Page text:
Linden: My colleagues and admin are generally very good and stay away from problematic territory, but a lot do not seem to know what gender means. When I ran my introduction to students (which mentioned gender and sexuality) by my principal, the response was, “That’s not how I would introduce myself to a class.” No one has explicitly told me not to bring my sexuality up, but they did tell me not to use it in my intro. So, the gender piece they’re okay with, but the sexuality component, they seem very uncomfortable with.

Bill: That example of people saying, “You’re confusing the children” probably hurt the most. It hurt because I wasn’t expecting it. They would be like, “The parents are talking about you,” but they wouldn’t tell me who. And then my supervisor blew it off. They were basically like, “Well, you should be concerned about those things.” And I thought it was so interesting, because it’s always the adults who have the problem with it, not the kids. Kids don’t care.

Linden: The worst thing that happened was a classroom interaction when a student just straight-up asked me in front of the whole class, “Are you gay?” And because of who I am, I just said, “Yes, I am a member of the gay community.” The queer clique then led the whole class in a round of clapping, and one kid accused another of saying that I didn’t belong there — which almost turned into a fight. The kids went to administrator offices, which is how my vice principal came to the understanding that I had randomly announced that I was gay in class, and students had a fight over it, which is not what happened. Very unpleasant interaction for me.

Bill: Last year was the first year I hadn’t experienced — I don’t want to say hate crimes — but like some sort of tagging on my door, or something like that. I have the trans flag outside my room, and I’ll have kids who throw things at it, or try to pull it down. But I expect that kind of resistance, so I’m like, Okay, whatever. I care more about my students experiencing those things. I have way more students who are protective of the trans flag and protective of me. And, more often, I’ve had to stop fights because of actions from those students in my class. They’re very protective.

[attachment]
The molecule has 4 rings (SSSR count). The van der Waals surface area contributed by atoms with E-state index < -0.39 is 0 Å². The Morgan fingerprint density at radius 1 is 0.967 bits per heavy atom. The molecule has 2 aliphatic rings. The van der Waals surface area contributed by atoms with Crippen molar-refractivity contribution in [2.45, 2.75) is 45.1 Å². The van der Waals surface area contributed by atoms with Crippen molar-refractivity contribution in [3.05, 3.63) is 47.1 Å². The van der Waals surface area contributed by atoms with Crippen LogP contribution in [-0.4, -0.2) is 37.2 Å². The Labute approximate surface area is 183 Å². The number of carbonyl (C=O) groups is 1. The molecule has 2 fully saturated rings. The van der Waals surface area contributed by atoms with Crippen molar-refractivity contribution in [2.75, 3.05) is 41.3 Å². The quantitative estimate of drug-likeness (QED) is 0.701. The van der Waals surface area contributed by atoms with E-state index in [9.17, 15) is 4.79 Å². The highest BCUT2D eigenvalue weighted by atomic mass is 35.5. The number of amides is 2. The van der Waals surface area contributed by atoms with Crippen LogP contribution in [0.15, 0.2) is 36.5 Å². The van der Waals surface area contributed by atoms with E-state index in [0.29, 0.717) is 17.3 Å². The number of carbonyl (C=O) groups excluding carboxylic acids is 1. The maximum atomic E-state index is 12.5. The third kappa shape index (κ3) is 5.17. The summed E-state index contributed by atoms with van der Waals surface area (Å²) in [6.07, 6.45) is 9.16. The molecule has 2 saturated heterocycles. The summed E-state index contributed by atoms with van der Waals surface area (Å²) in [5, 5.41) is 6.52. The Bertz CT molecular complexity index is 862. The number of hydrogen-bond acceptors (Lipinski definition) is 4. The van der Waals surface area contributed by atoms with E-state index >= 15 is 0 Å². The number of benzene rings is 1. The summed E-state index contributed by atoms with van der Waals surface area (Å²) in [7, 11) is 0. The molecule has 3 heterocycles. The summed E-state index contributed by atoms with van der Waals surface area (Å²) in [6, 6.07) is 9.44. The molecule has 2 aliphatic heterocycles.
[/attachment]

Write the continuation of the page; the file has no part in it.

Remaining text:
Linden: I had one parent call me, because I’m her daughter’s home room teacher, and she said she’s not comfortable with her daughter learning about gender and sexuality — that in her culture, they don’t do these things. For some reason, she had not picked up that I’m queer, ha. I just reassured her, and she never followed through on removing her daughter.


Bill: I’ve gotten lots of really sweet shout-outs from kids, like over the intercom (embarrassing, ha). Or, you know, sweet letters. We read The Outsiders, and I had one student come out as nonbinary and start going by Johnny, which I think is adorable. Lots of positive things [resulted], like cool drawings, cool story ideas that my students come up with, students sharing books that have queer characters in them. And my students are very good at correcting people when they use the wrong pronouns for me — much better than adults. It’s much more normal and casual for them. So just hearing them do that is cool.

Linden: Actually, when you [Christine] mentioned during my residency year how important it might be to students to share stories in the classroom or talk about identity in the classroom — if you’re gay, or if you have a different gender identity — that’s what spurred me to find ways to talk about being bi with my students; that mattered so much to some students — like they hadn’t met an adult who was gay or bi before, and they cared so much. They felt safer. They felt a connection that was just amazing to see and to find out.